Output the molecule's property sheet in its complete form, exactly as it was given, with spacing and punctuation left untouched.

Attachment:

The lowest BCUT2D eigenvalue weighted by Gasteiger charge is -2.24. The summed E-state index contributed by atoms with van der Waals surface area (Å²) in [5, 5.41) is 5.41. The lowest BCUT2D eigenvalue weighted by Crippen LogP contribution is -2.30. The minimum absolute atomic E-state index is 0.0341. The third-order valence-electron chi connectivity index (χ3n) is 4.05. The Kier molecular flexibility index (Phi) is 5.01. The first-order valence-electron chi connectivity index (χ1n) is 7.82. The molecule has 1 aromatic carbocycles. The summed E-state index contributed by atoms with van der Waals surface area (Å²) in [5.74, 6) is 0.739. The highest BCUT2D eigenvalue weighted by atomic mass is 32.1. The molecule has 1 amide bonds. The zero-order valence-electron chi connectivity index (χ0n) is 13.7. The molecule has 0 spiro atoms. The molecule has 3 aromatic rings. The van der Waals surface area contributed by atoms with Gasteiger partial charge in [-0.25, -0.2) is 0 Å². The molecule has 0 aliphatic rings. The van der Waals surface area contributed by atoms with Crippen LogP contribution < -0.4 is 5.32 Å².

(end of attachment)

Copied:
The lowest BCUT2D eigenvalue weighted by Gasteiger charge is -2.24. The summed E-state index contributed by atoms with van der Waals surface area (Å²) in [5, 5.41) is 5.41. The lowest BCUT2D eigenvalue weighted by Crippen LogP contribution is -2.30. The minimum absolute atomic E-state index is 0.0341. The third-order valence-electron chi connectivity index (χ3n) is 4.05. The Kier molecular flexibility index (Phi) is 5.01. The first-order valence-electron chi connectivity index (χ1n) is 7.82. The molecule has 1 aromatic carbocycles. The summed E-state index contributed by atoms with van der Waals surface area (Å²) in [5.74, 6) is 0.739. The highest BCUT2D eigenvalue weighted by atomic mass is 32.1. The molecule has 1 amide bonds. The zero-order valence-electron chi connectivity index (χ0n) is 13.7. The molecule has 0 spiro atoms. The molecule has 3 aromatic rings. The van der Waals surface area contributed by atoms with Gasteiger partial charge in [-0.25, -0.2) is 0 Å². The molecule has 0 aliphatic rings. The van der Waals surface area contributed by atoms with Crippen LogP contribution < -0.4 is 5.32 Å².